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This report summarizes findings drawn from case studies of six industries involved in service trade between the United States and Japan: banking and securities, insurance, law, accounting, data communications, and advertising. The authors drew on interviews with business, government, and research people in Japan and the United States; trade journals and newspapers; and scholarly journals and books. The most important barrier they observed was general regulation of specific industries. Regulation was found to limit entry into the industry, restrict the range of products, control prices, retard innovation, and validate cartelization. International efforts to reduce trade barriers arising from domestic regulation have a better chance of succeeding when coupled with domestic demand for deregulation. A related RAND report, N-2169, Case Studies of U.S. Service Trade in Japan, provides a fuller development of the cases.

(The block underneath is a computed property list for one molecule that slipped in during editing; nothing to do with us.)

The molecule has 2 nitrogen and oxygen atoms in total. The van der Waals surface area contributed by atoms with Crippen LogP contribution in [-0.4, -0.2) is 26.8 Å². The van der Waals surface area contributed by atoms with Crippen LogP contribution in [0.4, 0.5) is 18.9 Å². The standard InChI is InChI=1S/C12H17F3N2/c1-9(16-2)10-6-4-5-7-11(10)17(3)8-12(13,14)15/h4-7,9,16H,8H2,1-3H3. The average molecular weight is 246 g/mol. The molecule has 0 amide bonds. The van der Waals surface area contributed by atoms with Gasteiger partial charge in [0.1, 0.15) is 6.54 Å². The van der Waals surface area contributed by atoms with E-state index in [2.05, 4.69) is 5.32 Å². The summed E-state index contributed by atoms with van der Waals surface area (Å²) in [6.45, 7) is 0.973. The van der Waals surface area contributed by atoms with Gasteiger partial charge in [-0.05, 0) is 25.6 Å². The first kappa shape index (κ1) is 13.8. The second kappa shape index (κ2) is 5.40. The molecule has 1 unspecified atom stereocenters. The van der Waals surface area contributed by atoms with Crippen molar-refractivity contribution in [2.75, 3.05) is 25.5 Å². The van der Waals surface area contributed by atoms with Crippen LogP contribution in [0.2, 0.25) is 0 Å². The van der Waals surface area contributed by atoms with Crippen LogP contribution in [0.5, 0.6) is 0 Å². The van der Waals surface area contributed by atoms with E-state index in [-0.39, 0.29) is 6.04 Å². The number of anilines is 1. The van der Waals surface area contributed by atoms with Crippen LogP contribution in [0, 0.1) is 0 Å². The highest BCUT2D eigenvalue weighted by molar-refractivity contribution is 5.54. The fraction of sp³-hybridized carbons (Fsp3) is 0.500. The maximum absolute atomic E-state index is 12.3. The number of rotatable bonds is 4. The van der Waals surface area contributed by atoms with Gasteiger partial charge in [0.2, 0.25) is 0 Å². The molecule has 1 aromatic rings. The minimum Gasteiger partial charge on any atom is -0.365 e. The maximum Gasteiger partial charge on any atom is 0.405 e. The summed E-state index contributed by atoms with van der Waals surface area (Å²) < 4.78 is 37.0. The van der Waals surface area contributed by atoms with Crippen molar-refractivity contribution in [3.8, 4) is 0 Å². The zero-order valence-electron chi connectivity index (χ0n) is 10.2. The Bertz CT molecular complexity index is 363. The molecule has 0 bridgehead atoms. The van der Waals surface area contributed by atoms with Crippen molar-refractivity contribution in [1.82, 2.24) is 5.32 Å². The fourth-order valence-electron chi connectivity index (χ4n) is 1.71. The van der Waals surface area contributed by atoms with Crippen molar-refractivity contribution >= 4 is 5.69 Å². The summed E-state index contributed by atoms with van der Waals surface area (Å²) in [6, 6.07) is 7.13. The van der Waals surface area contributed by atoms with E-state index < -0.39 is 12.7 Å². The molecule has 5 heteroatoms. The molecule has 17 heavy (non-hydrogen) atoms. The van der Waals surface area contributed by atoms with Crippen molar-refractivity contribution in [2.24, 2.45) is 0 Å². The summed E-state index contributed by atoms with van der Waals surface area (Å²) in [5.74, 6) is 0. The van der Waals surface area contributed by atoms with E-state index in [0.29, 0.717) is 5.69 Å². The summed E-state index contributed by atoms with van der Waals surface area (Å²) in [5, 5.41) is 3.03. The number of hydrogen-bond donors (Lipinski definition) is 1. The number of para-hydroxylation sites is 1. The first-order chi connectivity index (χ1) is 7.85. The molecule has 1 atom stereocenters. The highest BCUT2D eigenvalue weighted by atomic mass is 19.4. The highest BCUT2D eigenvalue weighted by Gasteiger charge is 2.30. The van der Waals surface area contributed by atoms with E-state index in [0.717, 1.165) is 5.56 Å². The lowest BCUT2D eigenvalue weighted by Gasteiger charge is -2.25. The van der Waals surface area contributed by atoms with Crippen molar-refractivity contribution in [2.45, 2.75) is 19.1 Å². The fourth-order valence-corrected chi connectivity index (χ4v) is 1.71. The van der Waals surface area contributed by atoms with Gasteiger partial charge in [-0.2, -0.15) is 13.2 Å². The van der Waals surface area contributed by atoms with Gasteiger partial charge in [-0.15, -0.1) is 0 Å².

This report is part of the RAND Corporation Report series. The report was a product of the RAND Corporation from 1948 to 1993 that represented the principal publication documenting and transmitting RAND's major research findings and final research.

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